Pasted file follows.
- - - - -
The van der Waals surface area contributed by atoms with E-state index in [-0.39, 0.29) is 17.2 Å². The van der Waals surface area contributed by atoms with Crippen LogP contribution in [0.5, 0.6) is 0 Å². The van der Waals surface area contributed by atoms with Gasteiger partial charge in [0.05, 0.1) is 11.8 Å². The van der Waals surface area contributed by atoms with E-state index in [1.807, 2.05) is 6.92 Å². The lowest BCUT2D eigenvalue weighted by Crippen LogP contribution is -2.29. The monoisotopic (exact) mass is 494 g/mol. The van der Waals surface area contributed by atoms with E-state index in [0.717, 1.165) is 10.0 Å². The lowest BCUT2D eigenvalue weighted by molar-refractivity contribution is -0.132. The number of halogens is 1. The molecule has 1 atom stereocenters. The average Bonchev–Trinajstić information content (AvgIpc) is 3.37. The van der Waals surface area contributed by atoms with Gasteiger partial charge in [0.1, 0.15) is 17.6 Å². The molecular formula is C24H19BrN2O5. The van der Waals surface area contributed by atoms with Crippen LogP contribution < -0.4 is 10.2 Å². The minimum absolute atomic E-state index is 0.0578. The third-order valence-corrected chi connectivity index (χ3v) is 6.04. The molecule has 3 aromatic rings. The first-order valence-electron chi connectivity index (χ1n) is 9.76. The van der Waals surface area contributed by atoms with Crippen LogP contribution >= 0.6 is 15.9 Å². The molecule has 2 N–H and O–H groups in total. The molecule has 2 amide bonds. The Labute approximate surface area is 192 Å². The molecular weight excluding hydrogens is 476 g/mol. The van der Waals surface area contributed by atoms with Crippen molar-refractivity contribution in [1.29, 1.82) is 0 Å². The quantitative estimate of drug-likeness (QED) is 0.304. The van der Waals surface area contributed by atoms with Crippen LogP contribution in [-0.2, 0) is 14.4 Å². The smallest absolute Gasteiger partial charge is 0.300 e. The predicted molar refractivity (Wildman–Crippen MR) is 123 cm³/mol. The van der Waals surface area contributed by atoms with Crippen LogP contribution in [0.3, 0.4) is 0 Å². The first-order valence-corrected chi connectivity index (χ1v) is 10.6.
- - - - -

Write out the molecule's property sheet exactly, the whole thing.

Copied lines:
The van der Waals surface area contributed by atoms with E-state index in [-0.39, 0.29) is 17.2 Å². The van der Waals surface area contributed by atoms with Crippen LogP contribution in [0.5, 0.6) is 0 Å². The van der Waals surface area contributed by atoms with Gasteiger partial charge in [0.05, 0.1) is 11.8 Å². The van der Waals surface area contributed by atoms with E-state index in [1.807, 2.05) is 6.92 Å². The lowest BCUT2D eigenvalue weighted by Crippen LogP contribution is -2.29. The monoisotopic (exact) mass is 494 g/mol. The van der Waals surface area contributed by atoms with E-state index in [0.717, 1.165) is 10.0 Å². The lowest BCUT2D eigenvalue weighted by molar-refractivity contribution is -0.132. The number of halogens is 1. The molecule has 1 atom stereocenters. The average Bonchev–Trinajstić information content (AvgIpc) is 3.37. The van der Waals surface area contributed by atoms with Gasteiger partial charge in [0.1, 0.15) is 17.6 Å². The molecular formula is C24H19BrN2O5. The van der Waals surface area contributed by atoms with Crippen LogP contribution < -0.4 is 10.2 Å². The minimum absolute atomic E-state index is 0.0578. The third-order valence-corrected chi connectivity index (χ3v) is 6.04. The molecule has 3 aromatic rings. The first-order valence-electron chi connectivity index (χ1n) is 9.76. The van der Waals surface area contributed by atoms with Crippen LogP contribution >= 0.6 is 15.9 Å². The molecule has 2 N–H and O–H groups in total. The molecule has 2 amide bonds. The Labute approximate surface area is 192 Å². The molecular weight excluding hydrogens is 476 g/mol. The van der Waals surface area contributed by atoms with Crippen molar-refractivity contribution in [1.29, 1.82) is 0 Å². The quantitative estimate of drug-likeness (QED) is 0.304. The van der Waals surface area contributed by atoms with Crippen LogP contribution in [-0.2, 0) is 14.4 Å². The smallest absolute Gasteiger partial charge is 0.300 e. The predicted molar refractivity (Wildman–Crippen MR) is 123 cm³/mol. The van der Waals surface area contributed by atoms with Crippen LogP contribution in [0.3, 0.4) is 0 Å². The first-order valence-corrected chi connectivity index (χ1v) is 10.6.